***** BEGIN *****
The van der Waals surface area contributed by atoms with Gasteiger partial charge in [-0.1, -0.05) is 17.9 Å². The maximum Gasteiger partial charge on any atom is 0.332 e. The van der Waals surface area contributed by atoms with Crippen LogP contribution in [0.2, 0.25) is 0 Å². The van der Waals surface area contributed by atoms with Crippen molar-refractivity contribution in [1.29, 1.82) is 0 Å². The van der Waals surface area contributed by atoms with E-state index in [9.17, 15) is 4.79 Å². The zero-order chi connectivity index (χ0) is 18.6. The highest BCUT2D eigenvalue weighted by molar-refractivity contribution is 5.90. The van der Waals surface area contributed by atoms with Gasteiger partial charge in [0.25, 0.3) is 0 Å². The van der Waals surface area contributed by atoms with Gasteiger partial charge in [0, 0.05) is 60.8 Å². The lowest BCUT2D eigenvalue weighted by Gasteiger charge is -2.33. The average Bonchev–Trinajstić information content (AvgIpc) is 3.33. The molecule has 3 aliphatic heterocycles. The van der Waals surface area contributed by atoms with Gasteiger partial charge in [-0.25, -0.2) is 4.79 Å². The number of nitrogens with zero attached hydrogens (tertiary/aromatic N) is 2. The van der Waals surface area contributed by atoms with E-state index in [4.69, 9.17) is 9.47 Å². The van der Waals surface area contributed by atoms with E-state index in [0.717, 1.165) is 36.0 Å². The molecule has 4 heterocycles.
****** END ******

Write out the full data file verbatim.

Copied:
The van der Waals surface area contributed by atoms with Gasteiger partial charge in [-0.1, -0.05) is 17.9 Å². The maximum Gasteiger partial charge on any atom is 0.332 e. The van der Waals surface area contributed by atoms with Crippen LogP contribution in [0.2, 0.25) is 0 Å². The van der Waals surface area contributed by atoms with Crippen molar-refractivity contribution in [1.29, 1.82) is 0 Å². The van der Waals surface area contributed by atoms with E-state index in [9.17, 15) is 4.79 Å². The zero-order chi connectivity index (χ0) is 18.6. The highest BCUT2D eigenvalue weighted by molar-refractivity contribution is 5.90. The van der Waals surface area contributed by atoms with Gasteiger partial charge in [0.25, 0.3) is 0 Å². The van der Waals surface area contributed by atoms with Gasteiger partial charge in [0, 0.05) is 60.8 Å². The lowest BCUT2D eigenvalue weighted by Gasteiger charge is -2.33. The average Bonchev–Trinajstić information content (AvgIpc) is 3.33. The molecule has 3 aliphatic heterocycles. The van der Waals surface area contributed by atoms with Gasteiger partial charge in [-0.25, -0.2) is 4.79 Å². The number of nitrogens with zero attached hydrogens (tertiary/aromatic N) is 2. The van der Waals surface area contributed by atoms with E-state index in [4.69, 9.17) is 9.47 Å². The van der Waals surface area contributed by atoms with E-state index in [0.717, 1.165) is 36.0 Å². The molecule has 4 heterocycles.